According to his count, he lived to the age of 115 years. He died in Columbus in 1942 and was buried in Greenfield. The citizens of Greenfield erected a monument over his grave with the inscription, “Slave, Free Man, Christian Gentleman.” In addition, his name appears on one of the stained-glass windows in the building. The church building was erected in 1874. The church now belongs to the Greenfield Historical Society. There is currently a fundraiser to repair the stained-glass windows and donations can be made to: Greenfield Historical Society, P.O. Box 266, Greenfield, Ohio 45123.
Sometime before 1851, a Sunday school was organized by Sam Highwarden, north of Hillsboro on S.R. 73. The Sunday school grew and created the need for a church. About 1854, the New Hope Baptist Church was organized by Mr. Highwarden, Charles Putty, John L. Young, James Harraway and James Campbell. About 1857, the old building where the Sunday School was held was torn down and the logs moved to the spot where the late William Woods made his home on North West Street in Hillsboro. A building was erected on that site.
The first pastor was elder Robert Allen. Many members of the old Clear Creek Baptist Church (Hansborough Settlement) became members of New Hope. Later, a brick building near the Baltimore & Ohio Railroad (at the corner of West Beech and Railroad streets) was secured and remodeled at a cost of $1,050 (approximately $21,409 in 2021 dollars). In 1878, the Rev. C. M. Clark of Xenia took charge of the church with 32 members. The church belonged to the Eastern Division of the Union called The Eastern Union Anti-Slavery Baptist Association. A lot was purchased on East Beech Street sometime after 1901.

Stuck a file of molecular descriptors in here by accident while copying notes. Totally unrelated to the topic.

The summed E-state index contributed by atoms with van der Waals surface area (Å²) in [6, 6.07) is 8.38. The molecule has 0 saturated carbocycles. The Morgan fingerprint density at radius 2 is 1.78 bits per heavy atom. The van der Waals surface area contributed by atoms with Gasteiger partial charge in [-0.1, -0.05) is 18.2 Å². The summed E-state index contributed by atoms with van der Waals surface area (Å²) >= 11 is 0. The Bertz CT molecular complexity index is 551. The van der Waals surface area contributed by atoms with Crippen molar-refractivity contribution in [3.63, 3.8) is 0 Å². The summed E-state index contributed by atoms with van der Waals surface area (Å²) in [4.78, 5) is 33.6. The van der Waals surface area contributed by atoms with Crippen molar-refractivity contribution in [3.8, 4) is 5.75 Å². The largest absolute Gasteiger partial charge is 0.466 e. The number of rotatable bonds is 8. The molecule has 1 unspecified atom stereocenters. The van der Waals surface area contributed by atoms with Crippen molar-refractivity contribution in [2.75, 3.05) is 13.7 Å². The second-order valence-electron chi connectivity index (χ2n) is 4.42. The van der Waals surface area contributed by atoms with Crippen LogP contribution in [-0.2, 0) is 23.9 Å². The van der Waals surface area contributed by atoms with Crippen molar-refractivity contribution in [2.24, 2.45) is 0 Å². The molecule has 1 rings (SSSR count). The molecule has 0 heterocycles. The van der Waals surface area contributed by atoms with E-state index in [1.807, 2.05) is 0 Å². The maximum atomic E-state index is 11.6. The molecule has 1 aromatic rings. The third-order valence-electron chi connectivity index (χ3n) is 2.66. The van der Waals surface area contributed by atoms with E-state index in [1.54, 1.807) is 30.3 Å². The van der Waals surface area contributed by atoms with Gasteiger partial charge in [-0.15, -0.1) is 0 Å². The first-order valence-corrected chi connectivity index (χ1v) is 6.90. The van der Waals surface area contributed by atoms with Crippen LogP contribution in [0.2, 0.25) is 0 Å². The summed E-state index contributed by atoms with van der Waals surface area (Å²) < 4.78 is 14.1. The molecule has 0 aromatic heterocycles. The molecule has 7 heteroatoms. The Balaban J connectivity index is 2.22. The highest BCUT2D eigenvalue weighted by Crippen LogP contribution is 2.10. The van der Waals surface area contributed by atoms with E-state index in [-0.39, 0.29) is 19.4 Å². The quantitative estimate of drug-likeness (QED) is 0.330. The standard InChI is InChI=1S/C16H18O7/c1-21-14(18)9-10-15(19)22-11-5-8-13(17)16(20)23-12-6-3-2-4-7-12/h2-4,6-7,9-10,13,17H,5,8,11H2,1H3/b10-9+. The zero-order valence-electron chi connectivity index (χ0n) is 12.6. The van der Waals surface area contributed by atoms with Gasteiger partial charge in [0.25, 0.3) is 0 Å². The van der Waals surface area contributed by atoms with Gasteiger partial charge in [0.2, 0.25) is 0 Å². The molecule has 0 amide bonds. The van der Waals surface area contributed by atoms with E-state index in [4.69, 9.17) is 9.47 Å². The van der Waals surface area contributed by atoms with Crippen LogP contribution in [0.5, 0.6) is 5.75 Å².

Then, on Sunday morning, Feb. 7, 1904, a storm blew the old church down. Before a new church could be built, services were held in the Carroll Hall on West Main Street and later in the courtroom of the Highland County Courthouse. The current church was built and the cornerstone reads “1854-1908,” thus indicating the date of construction. By this date, the membership had grown to 150. Remodeling upgrades continue. A time capsule was buried at the 150th anniversary to be opened on the 175th.
The African Methodist Episcopal Church, Wayman Chapel is located on West Pleasant Street in Hillsboro. The congregation worshipping here was organized in 1835, by the Rev. Peter James. A one-story frame church was put up on East Walnut Street, in what was then known as “Black Rock.” The lot was purchased from Mrs. Esther Roberts for $5 ($152 in 2021 dollars). The congregation continued to worship in the old frame building until the present church was completed about 1879, and dedicated the first Sunday in June, by Bishop Wayman of Baltimore, assisted by elder P. Tolliver, and the Rev. B. M. Carson, the pastor.
The church is named Wayman Chapel after the Bishop, and is a neat one-story brick structure, which cost about $2,000 ($53,411 in 2021 dollars), and will seat about 300 people. The church belongs to the Ohio African Methodist Episcopal Conference. When the efficient pastor, the Rev. Carson, took charge in September 1878, the church was much run down, but mainly through his efforts was built again to a prosperous condition and the congregation, with a church completed, was out of debt.